Whatever the embodiment described above, such a method for controlling is therefore very efficient and simple to perform, while at the same time enabling a diagnosis of the state of discharge of the batteries to be made and taking account of the impact of the past and present conditions of use and the state of health of the batteries. Such a method also enables any untimely reconnections of the fully discharged batteries to be prevented. Control of discharging of a battery is therefore optimal and operation of the rechargeable battery, and its lifetime, are therefore optimized.
Due to the use of such an end-of-discharge criterion according to the different embodiments of the method for controlling described above, the invention applies in particular to definition and development of a new series of products, to easy and inexpensive determining of the end-of-discharge thresholds and to indication thereof to the users, for all discharge regimes.
The invention also applies to direct use in a regulator of a new end-of-discharge criterion for adjustment of the end of discharge of the battery so that the end of discharge takes account of the state of the battery as far as ageing or past use are concerned.
The invention also applies to use, in a system comprising a battery and its regulator, of the new end-of-discharge criterion so as to recalibrate the thresholds of said regulator when maintenance operations are performed.
The invention is not limited to the different embodiments described above. The term battery used in the above description in particular encompasses both rechargeable batteries and rechargeable electrochemical storage cells. The method for controlling described above applies in particular to any type of rechargeable batteries.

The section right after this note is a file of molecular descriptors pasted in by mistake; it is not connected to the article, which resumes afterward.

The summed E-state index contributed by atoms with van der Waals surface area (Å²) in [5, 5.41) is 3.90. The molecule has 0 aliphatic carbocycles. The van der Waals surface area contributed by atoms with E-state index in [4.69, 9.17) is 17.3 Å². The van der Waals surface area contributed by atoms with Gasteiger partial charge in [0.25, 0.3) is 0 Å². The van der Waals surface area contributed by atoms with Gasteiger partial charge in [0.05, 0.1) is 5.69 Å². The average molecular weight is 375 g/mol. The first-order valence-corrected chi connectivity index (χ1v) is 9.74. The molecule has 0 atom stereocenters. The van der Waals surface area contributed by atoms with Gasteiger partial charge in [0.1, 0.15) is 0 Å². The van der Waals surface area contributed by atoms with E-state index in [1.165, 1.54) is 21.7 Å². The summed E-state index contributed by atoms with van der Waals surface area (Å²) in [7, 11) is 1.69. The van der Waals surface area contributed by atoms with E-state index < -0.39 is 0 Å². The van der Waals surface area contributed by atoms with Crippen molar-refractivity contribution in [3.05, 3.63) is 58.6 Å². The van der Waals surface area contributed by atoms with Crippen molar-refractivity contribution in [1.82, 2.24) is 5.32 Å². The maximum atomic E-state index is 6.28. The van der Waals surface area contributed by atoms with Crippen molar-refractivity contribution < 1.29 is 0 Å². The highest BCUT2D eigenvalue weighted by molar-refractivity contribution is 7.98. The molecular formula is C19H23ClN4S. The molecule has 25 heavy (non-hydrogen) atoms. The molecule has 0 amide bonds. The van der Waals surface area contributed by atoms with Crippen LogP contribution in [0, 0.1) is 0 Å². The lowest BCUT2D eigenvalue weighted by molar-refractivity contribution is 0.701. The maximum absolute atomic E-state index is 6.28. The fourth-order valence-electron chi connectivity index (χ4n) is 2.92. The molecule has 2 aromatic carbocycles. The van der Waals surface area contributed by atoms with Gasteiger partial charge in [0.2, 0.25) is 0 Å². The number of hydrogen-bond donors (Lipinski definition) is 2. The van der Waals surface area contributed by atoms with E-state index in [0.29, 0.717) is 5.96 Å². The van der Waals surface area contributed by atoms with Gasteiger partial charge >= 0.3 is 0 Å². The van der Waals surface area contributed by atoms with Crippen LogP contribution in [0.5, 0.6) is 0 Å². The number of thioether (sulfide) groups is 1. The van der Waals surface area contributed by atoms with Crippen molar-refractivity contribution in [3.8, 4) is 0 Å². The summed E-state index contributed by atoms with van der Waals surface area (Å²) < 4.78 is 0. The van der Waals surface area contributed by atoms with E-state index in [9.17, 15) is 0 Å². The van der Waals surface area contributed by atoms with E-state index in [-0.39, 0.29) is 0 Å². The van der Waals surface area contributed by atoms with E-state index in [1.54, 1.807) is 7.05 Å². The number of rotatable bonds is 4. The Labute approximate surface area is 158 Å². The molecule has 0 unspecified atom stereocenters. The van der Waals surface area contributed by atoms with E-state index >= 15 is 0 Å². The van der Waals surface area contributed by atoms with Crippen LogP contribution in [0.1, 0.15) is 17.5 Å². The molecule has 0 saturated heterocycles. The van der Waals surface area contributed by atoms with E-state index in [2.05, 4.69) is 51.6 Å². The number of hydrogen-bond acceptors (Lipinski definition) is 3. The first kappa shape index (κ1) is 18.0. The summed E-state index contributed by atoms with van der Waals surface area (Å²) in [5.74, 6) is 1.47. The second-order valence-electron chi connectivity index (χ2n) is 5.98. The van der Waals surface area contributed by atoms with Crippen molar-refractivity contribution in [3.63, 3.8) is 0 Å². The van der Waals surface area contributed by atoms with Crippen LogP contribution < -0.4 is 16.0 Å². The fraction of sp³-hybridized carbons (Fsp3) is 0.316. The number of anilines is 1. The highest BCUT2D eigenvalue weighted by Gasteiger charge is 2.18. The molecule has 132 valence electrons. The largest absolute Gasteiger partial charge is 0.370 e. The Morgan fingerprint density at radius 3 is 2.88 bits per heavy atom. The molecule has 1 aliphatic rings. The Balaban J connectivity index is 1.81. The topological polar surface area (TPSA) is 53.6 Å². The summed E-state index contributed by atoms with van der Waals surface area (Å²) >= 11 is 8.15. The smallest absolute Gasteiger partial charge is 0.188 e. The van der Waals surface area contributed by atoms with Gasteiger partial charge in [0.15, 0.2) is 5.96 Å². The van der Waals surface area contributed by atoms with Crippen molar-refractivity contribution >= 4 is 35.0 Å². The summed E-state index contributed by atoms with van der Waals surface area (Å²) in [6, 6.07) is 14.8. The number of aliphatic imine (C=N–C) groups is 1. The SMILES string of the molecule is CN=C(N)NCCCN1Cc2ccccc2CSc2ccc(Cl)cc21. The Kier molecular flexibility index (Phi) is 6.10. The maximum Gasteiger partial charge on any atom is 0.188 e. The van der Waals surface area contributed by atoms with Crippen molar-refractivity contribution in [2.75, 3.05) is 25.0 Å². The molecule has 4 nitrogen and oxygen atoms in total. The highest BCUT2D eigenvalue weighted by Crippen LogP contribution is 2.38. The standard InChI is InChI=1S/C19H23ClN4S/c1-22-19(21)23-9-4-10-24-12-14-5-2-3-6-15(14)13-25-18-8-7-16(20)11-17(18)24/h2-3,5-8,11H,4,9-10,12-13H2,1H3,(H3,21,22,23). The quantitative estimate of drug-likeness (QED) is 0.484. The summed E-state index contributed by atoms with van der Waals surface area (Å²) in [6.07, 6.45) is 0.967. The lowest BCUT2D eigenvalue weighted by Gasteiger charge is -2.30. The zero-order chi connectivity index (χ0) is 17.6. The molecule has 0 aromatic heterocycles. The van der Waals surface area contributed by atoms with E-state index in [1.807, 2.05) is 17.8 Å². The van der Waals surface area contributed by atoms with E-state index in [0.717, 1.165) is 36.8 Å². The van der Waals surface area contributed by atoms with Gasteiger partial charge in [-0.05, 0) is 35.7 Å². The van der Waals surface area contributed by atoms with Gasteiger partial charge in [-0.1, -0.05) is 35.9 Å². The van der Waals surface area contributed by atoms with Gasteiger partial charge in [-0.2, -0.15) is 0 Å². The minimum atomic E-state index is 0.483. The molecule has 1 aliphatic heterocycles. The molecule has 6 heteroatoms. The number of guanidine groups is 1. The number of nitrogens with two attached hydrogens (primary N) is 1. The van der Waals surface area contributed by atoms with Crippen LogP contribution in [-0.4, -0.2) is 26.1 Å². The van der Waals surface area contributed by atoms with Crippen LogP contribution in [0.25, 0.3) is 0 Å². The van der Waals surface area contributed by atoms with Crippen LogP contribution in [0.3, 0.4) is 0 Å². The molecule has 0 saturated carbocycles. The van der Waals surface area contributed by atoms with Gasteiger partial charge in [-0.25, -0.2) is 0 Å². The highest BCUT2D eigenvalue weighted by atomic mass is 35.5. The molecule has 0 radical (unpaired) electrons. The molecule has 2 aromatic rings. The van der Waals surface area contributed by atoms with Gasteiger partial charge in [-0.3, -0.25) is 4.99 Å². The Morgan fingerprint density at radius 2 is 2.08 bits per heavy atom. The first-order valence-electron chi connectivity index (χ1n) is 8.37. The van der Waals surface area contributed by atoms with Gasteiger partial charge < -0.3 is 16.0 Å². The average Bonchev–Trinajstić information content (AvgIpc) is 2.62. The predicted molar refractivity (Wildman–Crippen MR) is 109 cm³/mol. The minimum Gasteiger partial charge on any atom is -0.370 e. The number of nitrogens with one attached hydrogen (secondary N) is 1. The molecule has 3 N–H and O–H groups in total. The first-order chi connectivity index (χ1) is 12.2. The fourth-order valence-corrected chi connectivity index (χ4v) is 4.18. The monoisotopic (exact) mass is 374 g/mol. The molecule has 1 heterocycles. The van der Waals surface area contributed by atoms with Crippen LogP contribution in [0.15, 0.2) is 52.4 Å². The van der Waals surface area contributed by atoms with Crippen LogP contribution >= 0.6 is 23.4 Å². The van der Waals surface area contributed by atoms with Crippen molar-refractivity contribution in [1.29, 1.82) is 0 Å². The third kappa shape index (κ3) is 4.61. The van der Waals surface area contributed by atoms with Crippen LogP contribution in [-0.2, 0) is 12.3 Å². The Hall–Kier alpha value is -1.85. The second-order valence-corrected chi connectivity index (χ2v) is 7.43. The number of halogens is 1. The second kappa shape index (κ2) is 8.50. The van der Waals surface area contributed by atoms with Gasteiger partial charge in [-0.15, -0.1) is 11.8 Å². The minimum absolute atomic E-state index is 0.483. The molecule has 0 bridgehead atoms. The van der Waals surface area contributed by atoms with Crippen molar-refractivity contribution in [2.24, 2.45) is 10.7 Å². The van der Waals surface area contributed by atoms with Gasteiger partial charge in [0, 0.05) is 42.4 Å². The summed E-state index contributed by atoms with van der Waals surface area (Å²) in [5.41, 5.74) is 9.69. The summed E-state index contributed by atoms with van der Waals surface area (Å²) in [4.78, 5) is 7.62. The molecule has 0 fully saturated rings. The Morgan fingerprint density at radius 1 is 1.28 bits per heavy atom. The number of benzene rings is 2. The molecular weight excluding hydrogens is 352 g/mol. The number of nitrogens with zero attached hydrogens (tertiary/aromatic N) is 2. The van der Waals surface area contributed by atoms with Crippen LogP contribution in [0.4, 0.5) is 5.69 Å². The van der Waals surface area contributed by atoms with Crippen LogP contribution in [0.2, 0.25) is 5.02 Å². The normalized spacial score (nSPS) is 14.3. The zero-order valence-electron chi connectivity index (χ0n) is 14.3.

In a general manner, all types of charge or discharge can be used, taking account of the type of battery and/or of the type of application in which this battery is used.
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|1||Blanke et al., "Impedance measurements on lead-acid batteries for state-of-charge, state-of-health and cranking capability prognosis in electric and hybrid electric vehicles," Journal of Power Sources, vol. 144, 2005, pp. 418-425.|
|2||Hammouche et al., "Monitoring state-of-charge of Ni-MH and Ni-Cd batteries using impedance spectroscopy," Journal of Power Sources, vol. 127, 2004, pp. 105-111.|
|U.S. Classification||320/136, 320/132, 324/427|
|Cooperative Classification||H02J2007/005, H02J2007/004, H02J7/0031|
|Mar 4, 2009||AS||Assignment|
Owner name: COMMISSARIAT A L ENERGIE ATOMIQUE, FRANCE
Free format text: ASSIGNMENT OF ASSIGNORS INTEREST;ASSIGNORS:DELAILLE, ARNAUD;PERRIN, MARION;REEL/FRAME:022387/0764
Effective date: 20090302
|Sep 21, 2015||FPAY||Fee payment|
Year of fee payment: 4